China Covid outbreak linked to Delta variant weighs on economy
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China’s most severe coronavirus outbreak since last year has added to concerns over an economic slowdown in the country, as Beijing rushes to contain a rise in cases linked to the highly transmissible Delta variant.
The National Health Commission on Monday reported 94 locally transmitted symptomatic infections. The spread of the Delta variant has prompted a dramatic response from authorities, including mass testing and travel restrictions.
The outbreak is another challenge for Beijing after a series of recently published data and policy measures indicated that China’s roaring economic recovery from the pandemic was under pressure.
Factory gate prices rose 9 per cent in July year on year, according to official data released on Monday, despite efforts from the government to curb the impact of a commodities rally that has pushed up costs for businesses.
Data published on Saturday showed Chinese exports grew 19 per cent in dollar terms in July compared with a year earlier, missing expectations and well below a 32 per cent rise in June.
The factory gate data followed a decision by the People’s Bank of China last month to cut the reserve requirement ratio for banks, a sign of a perceived need for monetary easing to support the economy after credit conditions tightened.
China’s economy grew 7.9 per cent year on year in the second quarter, boosted by a low base in 2020 when the country was grappling with the pandemic, and 1.3 per cent on a quarter-on-quarter basis.
Goldman Sachs downgraded its expectations for real gross domestic product growth over the third quarter to 2.3 per cent quarter on quarter, compared with 5.8 per cent previously.
“With the virus spreading to many of China’s provinces and local governments reacting swiftly to control the spread of the highly contagious Delta variant, we have begun to see softening in national aggregate data,” analysts said.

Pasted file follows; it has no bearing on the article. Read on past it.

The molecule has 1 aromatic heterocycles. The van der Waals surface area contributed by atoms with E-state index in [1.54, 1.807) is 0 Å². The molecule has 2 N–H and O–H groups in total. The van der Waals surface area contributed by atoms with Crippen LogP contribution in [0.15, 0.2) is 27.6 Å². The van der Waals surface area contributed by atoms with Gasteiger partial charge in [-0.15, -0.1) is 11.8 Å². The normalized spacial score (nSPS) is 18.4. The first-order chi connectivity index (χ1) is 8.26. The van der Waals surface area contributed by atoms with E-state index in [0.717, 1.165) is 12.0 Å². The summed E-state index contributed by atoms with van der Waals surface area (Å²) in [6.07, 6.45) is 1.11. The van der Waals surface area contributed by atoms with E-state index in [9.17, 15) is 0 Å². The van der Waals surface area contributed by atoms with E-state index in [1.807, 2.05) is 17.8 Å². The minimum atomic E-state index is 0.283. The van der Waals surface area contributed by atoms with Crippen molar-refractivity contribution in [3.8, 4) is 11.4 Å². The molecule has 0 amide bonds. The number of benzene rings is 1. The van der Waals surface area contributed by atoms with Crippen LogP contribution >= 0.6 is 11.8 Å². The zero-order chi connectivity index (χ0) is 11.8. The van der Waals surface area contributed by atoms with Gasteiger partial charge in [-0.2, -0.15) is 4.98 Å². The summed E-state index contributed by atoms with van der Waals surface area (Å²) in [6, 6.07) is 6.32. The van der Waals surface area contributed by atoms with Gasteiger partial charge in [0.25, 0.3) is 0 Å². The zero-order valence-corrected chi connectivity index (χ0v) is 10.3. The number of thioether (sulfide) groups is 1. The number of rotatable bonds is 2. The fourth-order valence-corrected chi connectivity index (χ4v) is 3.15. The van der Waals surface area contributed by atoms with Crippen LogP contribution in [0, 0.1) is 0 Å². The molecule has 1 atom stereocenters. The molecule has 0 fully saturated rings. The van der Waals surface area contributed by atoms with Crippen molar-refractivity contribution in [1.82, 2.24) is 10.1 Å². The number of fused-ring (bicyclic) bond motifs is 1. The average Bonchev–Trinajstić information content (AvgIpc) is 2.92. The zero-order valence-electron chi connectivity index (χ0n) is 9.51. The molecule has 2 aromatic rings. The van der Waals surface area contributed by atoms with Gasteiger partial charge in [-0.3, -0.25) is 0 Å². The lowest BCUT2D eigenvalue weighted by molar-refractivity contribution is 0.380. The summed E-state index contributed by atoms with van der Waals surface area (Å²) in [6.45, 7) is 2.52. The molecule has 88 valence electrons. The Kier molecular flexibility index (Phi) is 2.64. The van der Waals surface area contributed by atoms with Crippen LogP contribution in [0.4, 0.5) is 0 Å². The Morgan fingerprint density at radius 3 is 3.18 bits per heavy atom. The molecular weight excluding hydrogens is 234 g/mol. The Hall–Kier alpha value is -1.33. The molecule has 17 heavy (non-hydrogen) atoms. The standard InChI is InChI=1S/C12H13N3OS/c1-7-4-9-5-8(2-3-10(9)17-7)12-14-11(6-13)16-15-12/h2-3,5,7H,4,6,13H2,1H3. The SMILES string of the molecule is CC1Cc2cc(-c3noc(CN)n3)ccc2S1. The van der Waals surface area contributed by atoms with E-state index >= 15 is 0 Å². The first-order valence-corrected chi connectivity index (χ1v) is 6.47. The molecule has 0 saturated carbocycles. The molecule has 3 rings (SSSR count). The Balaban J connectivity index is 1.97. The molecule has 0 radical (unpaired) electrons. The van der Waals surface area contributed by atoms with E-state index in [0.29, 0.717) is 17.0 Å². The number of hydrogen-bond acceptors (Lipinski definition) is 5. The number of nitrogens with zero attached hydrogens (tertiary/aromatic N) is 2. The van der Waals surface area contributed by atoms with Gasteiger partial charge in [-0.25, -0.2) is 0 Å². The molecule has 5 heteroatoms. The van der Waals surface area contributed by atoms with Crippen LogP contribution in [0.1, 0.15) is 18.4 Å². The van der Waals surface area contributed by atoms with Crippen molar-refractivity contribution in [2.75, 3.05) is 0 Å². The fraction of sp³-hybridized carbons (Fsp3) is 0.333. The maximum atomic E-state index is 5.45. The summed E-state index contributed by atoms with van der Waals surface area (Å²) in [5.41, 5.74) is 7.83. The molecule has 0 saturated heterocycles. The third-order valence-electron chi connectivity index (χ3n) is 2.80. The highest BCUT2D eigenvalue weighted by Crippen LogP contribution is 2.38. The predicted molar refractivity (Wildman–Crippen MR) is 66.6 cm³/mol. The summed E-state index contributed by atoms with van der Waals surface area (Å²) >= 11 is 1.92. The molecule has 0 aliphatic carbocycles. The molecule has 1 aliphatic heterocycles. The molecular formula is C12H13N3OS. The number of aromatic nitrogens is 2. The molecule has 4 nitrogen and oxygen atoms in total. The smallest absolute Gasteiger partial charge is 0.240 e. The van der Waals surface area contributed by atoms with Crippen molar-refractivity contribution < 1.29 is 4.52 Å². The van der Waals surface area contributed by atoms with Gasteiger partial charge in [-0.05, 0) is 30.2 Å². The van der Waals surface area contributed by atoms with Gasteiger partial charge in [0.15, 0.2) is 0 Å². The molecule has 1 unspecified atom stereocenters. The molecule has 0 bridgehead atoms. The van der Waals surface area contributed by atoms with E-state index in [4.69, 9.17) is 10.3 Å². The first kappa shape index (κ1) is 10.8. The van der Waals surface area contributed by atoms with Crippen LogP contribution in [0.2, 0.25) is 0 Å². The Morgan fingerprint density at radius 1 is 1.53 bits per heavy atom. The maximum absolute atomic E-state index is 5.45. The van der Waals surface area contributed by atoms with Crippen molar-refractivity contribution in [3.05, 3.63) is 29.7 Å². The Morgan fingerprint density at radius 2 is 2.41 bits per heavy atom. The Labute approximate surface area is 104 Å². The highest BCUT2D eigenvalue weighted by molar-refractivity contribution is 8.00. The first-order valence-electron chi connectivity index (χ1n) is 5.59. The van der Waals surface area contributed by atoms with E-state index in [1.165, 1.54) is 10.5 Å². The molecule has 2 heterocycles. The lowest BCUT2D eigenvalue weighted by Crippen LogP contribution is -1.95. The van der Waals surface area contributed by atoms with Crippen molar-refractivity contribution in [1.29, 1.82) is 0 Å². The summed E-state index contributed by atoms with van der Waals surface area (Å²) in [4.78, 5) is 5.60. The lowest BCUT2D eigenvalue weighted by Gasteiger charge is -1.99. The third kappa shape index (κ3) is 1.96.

Zhiwei Zhang, chief economist at Pinpoint Asset Management, said the inflation data put “policymakers in a dilemma” because “inflation is rising and growth is slowing”. He added that China’s scrutiny of cross-border travel and trade was likely to put further pressure on supply chains.
Activity was hit earlier this year following infections in the southern province of Guangdong, a manufacturing hub, which led to severe lockdown measures.
Ken Cheung, chief Asian foreign exchange strategist at Japanese bank Mizuho, said the global spread of the Delta variant “might have dented global demand”, which would stand to affect Chinese exports.
Goldman predicted a rebound towards the end of the year. “Our forecasts assume the government brings the virus outbreak under control in about a month and the virus outbreak and related control measures mainly hit service activities,” analysts said.
The rapid spread of coronavirus in recent weeks has become the biggest test for China’s strategy of attempting to eradicate the virus.
At least 15 Chinese Communist party officials from Nanjing, the capital of eastern Jiangsu province, were disciplined over the weekend by the party’s anti-graft watchdog for failing to prevent an outbreak that started at the city’s main airport last month.
Ma Xiaowei, director of the NHC, urged officials in a speech on Sunday to “make epidemic prevention work a matter of paramount importance”, adding that they must “overcome paralysis of thought” when fighting the virus.
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